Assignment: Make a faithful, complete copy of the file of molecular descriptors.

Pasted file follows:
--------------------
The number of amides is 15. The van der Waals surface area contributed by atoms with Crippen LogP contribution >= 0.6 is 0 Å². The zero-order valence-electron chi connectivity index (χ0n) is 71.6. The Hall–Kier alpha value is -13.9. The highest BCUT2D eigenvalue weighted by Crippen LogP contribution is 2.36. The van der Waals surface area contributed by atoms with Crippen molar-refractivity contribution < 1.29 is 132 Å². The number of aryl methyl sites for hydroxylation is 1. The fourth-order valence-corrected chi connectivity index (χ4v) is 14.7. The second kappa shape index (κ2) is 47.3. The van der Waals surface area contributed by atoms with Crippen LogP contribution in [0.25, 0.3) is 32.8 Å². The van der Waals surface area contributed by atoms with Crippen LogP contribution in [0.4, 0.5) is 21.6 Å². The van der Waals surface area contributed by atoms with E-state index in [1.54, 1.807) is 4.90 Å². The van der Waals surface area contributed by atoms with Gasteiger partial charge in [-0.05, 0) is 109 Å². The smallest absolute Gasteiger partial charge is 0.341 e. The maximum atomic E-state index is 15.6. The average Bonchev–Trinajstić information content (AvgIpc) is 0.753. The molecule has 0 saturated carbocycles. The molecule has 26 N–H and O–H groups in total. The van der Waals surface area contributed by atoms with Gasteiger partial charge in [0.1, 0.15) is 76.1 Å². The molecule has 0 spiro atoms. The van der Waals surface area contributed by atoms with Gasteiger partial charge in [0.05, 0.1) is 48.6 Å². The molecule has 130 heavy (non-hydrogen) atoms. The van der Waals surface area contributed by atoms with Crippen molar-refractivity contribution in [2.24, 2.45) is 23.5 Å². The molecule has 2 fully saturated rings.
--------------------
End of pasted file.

The number of amides is 15. The van der Waals surface area contributed by atoms with Crippen LogP contribution >= 0.6 is 0 Å². The zero-order valence-electron chi connectivity index (χ0n) is 71.6. The Hall–Kier alpha value is -13.9. The highest BCUT2D eigenvalue weighted by Crippen LogP contribution is 2.36. The van der Waals surface area contributed by atoms with Crippen molar-refractivity contribution < 1.29 is 132 Å². The number of aryl methyl sites for hydroxylation is 1. The fourth-order valence-corrected chi connectivity index (χ4v) is 14.7. The second kappa shape index (κ2) is 47.3. The van der Waals surface area contributed by atoms with Crippen LogP contribution in [0.25, 0.3) is 32.8 Å². The van der Waals surface area contributed by atoms with Crippen LogP contribution in [0.4, 0.5) is 21.6 Å². The van der Waals surface area contributed by atoms with E-state index in [1.54, 1.807) is 4.90 Å². The van der Waals surface area contributed by atoms with Gasteiger partial charge in [-0.05, 0) is 109 Å². The smallest absolute Gasteiger partial charge is 0.341 e. The maximum atomic E-state index is 15.6. The average Bonchev–Trinajstić information content (AvgIpc) is 0.753. The molecule has 0 saturated carbocycles. The molecule has 26 N–H and O–H groups in total. The van der Waals surface area contributed by atoms with Gasteiger partial charge in [0.1, 0.15) is 76.1 Å². The molecule has 0 spiro atoms. The van der Waals surface area contributed by atoms with Gasteiger partial charge in [0.05, 0.1) is 48.6 Å². The molecule has 130 heavy (non-hydrogen) atoms. The van der Waals surface area contributed by atoms with Crippen molar-refractivity contribution in [2.24, 2.45) is 23.5 Å². The molecule has 2 fully saturated rings.